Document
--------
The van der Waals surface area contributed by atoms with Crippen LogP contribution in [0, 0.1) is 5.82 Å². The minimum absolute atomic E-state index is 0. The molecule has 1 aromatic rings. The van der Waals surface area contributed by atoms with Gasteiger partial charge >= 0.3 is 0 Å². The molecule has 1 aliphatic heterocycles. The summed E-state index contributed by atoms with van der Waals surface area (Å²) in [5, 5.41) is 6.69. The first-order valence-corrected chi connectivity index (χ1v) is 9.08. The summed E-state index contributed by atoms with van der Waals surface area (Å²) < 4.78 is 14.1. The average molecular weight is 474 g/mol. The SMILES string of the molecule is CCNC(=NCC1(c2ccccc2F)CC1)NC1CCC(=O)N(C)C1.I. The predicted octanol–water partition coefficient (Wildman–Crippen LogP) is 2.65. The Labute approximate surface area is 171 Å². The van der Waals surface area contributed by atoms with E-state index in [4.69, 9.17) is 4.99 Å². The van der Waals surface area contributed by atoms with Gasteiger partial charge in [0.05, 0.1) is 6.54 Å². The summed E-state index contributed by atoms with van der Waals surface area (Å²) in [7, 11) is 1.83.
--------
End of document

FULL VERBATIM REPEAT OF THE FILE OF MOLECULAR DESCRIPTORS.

The van der Waals surface area contributed by atoms with Crippen LogP contribution in [0, 0.1) is 5.82 Å². The minimum absolute atomic E-state index is 0. The molecule has 1 aromatic rings. The van der Waals surface area contributed by atoms with Gasteiger partial charge >= 0.3 is 0 Å². The molecule has 1 aliphatic heterocycles. The summed E-state index contributed by atoms with van der Waals surface area (Å²) in [5, 5.41) is 6.69. The first-order valence-corrected chi connectivity index (χ1v) is 9.08. The summed E-state index contributed by atoms with van der Waals surface area (Å²) < 4.78 is 14.1. The average molecular weight is 474 g/mol. The SMILES string of the molecule is CCNC(=NCC1(c2ccccc2F)CC1)NC1CCC(=O)N(C)C1.I. The predicted octanol–water partition coefficient (Wildman–Crippen LogP) is 2.65. The Labute approximate surface area is 171 Å². The van der Waals surface area contributed by atoms with E-state index in [4.69, 9.17) is 4.99 Å². The van der Waals surface area contributed by atoms with Gasteiger partial charge in [0.05, 0.1) is 6.54 Å². The summed E-state index contributed by atoms with van der Waals surface area (Å²) in [7, 11) is 1.83.